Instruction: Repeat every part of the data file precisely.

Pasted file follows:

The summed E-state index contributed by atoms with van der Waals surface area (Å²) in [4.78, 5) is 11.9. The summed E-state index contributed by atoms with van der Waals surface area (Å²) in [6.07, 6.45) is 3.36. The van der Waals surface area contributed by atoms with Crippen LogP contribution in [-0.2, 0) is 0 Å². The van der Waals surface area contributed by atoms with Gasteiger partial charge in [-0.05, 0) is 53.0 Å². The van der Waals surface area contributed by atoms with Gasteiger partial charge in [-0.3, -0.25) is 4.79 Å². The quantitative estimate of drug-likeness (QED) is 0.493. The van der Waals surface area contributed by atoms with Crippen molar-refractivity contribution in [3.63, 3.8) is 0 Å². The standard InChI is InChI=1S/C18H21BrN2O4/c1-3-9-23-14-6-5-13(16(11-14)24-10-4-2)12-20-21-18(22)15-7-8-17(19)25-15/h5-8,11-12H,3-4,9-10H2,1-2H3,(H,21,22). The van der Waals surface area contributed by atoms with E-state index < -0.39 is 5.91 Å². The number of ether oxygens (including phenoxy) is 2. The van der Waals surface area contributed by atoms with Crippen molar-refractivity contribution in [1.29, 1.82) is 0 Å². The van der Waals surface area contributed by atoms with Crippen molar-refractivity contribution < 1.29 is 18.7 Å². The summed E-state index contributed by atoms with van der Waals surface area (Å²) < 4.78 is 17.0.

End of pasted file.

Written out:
The summed E-state index contributed by atoms with van der Waals surface area (Å²) in [4.78, 5) is 11.9. The summed E-state index contributed by atoms with van der Waals surface area (Å²) in [6.07, 6.45) is 3.36. The van der Waals surface area contributed by atoms with Crippen LogP contribution in [-0.2, 0) is 0 Å². The van der Waals surface area contributed by atoms with Gasteiger partial charge in [-0.05, 0) is 53.0 Å². The van der Waals surface area contributed by atoms with Gasteiger partial charge in [-0.3, -0.25) is 4.79 Å². The quantitative estimate of drug-likeness (QED) is 0.493. The van der Waals surface area contributed by atoms with Crippen molar-refractivity contribution in [3.63, 3.8) is 0 Å². The standard InChI is InChI=1S/C18H21BrN2O4/c1-3-9-23-14-6-5-13(16(11-14)24-10-4-2)12-20-21-18(22)15-7-8-17(19)25-15/h5-8,11-12H,3-4,9-10H2,1-2H3,(H,21,22). The van der Waals surface area contributed by atoms with E-state index < -0.39 is 5.91 Å². The number of ether oxygens (including phenoxy) is 2. The van der Waals surface area contributed by atoms with Crippen molar-refractivity contribution in [1.29, 1.82) is 0 Å². The van der Waals surface area contributed by atoms with Crippen molar-refractivity contribution < 1.29 is 18.7 Å². The summed E-state index contributed by atoms with van der Waals surface area (Å²) < 4.78 is 17.0.